How to Dress in a Kimono
Have you ever seen someone wearing a kimono? It's a traditional Japanese outfit, once worn exclusively as a formal garment but now often used as a robe. This article will help you learn how to wear a kimono in the customary Japanese manner.
Purchase a kimono. You can go someplace like Japantown in San Francisco, or you can buy a kimono on an auction site like Ebay. There are also online stores that specialize in kimonos, like Ichiroya, but these may take longer to ship your kimono.
In addition to the kimono itself, you must have a juban, a koshi himo belt, a datejime, an obi makura belt, and white tabi socks. As you're getting dressed, put on the white tabi socks first. It is difficult to bend down after dressing fully in a kimono, so you should get the socks out of the way while you can.
Put on a slip called the "juban. " It consists of a white cotton top and skirt, which you can easily substitute with separate pieces if you can't find an actual juban. Today in Japan, an alternative is to wear only the white collar that goes around the neck called a "cri-sugata."
Put on the kimono, making sure the back seam is centered. For both men and women, you should wrap the right side of the kimono over your body to begin with, then bring the right side of the kimono towards the left side of your body, overlapping it with the left side as you do so. Adjust the white slip collar to show evenly around the neck, just under the kimono collar.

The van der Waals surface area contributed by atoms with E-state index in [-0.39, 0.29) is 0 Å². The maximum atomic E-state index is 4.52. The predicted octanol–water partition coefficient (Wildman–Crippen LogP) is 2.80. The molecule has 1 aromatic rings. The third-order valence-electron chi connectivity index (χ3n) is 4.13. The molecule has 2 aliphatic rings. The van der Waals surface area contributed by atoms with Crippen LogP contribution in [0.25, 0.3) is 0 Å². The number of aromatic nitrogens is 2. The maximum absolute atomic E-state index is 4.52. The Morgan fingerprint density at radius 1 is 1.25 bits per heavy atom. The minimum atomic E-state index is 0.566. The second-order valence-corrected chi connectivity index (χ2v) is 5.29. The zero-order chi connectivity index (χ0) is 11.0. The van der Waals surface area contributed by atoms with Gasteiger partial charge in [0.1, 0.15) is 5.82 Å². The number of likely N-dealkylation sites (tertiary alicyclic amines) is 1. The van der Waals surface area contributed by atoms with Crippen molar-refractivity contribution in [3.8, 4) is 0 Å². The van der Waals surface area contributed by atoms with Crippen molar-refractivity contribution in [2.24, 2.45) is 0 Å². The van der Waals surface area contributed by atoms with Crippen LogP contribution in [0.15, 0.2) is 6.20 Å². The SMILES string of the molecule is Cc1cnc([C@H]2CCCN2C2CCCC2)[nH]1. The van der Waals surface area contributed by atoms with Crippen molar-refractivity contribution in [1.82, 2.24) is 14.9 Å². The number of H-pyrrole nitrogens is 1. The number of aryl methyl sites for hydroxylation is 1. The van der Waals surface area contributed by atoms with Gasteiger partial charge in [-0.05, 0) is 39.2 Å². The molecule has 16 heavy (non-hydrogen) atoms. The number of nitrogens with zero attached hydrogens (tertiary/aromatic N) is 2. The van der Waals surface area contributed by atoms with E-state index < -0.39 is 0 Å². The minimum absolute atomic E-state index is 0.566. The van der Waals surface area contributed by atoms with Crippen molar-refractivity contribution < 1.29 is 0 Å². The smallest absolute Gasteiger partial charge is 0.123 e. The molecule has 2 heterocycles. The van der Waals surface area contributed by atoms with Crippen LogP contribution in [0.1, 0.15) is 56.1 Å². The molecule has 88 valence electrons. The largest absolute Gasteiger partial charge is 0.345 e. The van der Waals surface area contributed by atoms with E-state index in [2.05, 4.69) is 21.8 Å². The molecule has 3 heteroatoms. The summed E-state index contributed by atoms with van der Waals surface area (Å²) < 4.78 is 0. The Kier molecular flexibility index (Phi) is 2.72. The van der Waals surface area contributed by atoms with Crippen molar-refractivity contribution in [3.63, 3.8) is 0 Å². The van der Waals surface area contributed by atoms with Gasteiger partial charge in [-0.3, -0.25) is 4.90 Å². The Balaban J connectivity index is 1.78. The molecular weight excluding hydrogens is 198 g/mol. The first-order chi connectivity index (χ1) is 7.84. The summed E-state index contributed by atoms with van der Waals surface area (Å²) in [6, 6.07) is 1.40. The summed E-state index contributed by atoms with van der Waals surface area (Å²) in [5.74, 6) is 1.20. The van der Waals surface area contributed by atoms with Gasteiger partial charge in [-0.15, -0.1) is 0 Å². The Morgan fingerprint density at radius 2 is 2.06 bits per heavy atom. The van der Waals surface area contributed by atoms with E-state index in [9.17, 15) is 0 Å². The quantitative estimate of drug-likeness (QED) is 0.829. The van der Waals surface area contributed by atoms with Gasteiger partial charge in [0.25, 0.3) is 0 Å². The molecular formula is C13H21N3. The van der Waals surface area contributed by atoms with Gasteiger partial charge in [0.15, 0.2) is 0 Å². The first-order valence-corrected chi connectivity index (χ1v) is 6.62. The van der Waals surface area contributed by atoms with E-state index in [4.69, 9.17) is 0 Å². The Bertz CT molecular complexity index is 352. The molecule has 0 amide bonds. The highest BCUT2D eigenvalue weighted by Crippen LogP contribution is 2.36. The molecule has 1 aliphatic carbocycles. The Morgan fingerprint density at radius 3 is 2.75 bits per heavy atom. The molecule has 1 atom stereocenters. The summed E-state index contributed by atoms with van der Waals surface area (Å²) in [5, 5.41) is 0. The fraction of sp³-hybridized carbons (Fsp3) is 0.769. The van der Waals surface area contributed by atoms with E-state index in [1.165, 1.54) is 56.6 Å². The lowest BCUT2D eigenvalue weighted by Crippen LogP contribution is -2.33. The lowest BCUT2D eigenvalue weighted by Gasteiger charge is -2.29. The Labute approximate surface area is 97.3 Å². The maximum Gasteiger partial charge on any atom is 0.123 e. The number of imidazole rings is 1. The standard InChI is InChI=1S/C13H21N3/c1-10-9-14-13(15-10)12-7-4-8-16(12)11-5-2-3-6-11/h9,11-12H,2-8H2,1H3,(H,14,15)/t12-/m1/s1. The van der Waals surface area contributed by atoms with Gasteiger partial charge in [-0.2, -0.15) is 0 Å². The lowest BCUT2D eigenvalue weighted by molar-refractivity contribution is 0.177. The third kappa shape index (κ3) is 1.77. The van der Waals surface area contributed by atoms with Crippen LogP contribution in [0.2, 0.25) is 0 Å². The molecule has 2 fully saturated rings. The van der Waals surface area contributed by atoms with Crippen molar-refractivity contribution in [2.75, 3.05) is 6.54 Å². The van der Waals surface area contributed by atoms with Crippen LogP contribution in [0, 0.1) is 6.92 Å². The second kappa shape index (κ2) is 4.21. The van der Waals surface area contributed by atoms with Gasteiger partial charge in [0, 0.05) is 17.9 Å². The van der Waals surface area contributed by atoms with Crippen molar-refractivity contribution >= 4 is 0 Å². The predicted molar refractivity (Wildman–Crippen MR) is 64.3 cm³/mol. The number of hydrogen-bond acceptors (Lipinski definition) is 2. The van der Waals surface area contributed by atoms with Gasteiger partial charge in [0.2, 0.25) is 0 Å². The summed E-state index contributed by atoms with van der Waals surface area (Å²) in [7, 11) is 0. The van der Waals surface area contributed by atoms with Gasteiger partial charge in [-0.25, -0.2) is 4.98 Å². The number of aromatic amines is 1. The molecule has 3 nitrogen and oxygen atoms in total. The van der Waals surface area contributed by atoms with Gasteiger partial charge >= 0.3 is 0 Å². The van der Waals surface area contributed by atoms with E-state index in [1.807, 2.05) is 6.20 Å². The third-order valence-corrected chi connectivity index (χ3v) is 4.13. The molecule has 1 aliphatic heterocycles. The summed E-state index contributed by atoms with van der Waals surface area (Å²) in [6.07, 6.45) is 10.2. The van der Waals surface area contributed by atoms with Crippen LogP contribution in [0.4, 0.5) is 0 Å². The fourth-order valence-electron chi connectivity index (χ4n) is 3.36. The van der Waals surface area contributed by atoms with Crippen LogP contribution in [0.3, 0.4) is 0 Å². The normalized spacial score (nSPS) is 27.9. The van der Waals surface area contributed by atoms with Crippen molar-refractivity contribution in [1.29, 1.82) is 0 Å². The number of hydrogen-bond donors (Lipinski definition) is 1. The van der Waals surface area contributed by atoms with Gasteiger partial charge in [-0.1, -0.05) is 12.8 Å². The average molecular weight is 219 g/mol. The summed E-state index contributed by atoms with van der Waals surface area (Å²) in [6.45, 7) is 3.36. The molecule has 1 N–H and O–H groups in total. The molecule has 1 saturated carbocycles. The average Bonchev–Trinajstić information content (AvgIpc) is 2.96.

After you have put on your kimono, pull the kimono so the it ends at your ankle. The length of the kimono is always adjusted, which is why there are only a few lengths made by the manufacturer.
As you hold the extra material about your waist, tie the koshi himo belt below the excess material. Cross the belt in the back and tie it in the front. Straighten out the excess material and bring some down to cover the koshi himo belt.
Now take the datejime belt and wrap it around your waist over the koshi himo belt. Tie this belt in the front, leaving the overlapping kimono fabric visible below. The excess kimono fabric should hang out evenly below the belt so that the fabric is seen.
Put the obi makura into place and wrap the obi. Tie both ends of the obi together, folding it in across your waist and tightening it at the center. Then slide it to your back, straighten yourself out a bit, and you should be all dressed up in your kimono!
- Tying up your hair into a bun and adding small hair ornaments will add extra flair to the kimono. Geta sandals are another cultural concession you can make if you'd like, but they're not totally necessary.
- Don't worry if the kimono is a little long; that's how it should be!
- Kimonos and their accompanying accessories can be very expensive, so buy carefully and try to search for bargains online. Alternately, if you're willing to travel to Japan, used kimonos can be found there for prices between USD $5 and $200. A traditional Japanese Kimono made of Silk can run past the $10,000 mark and, with the accessories, can easily go up to $20,000.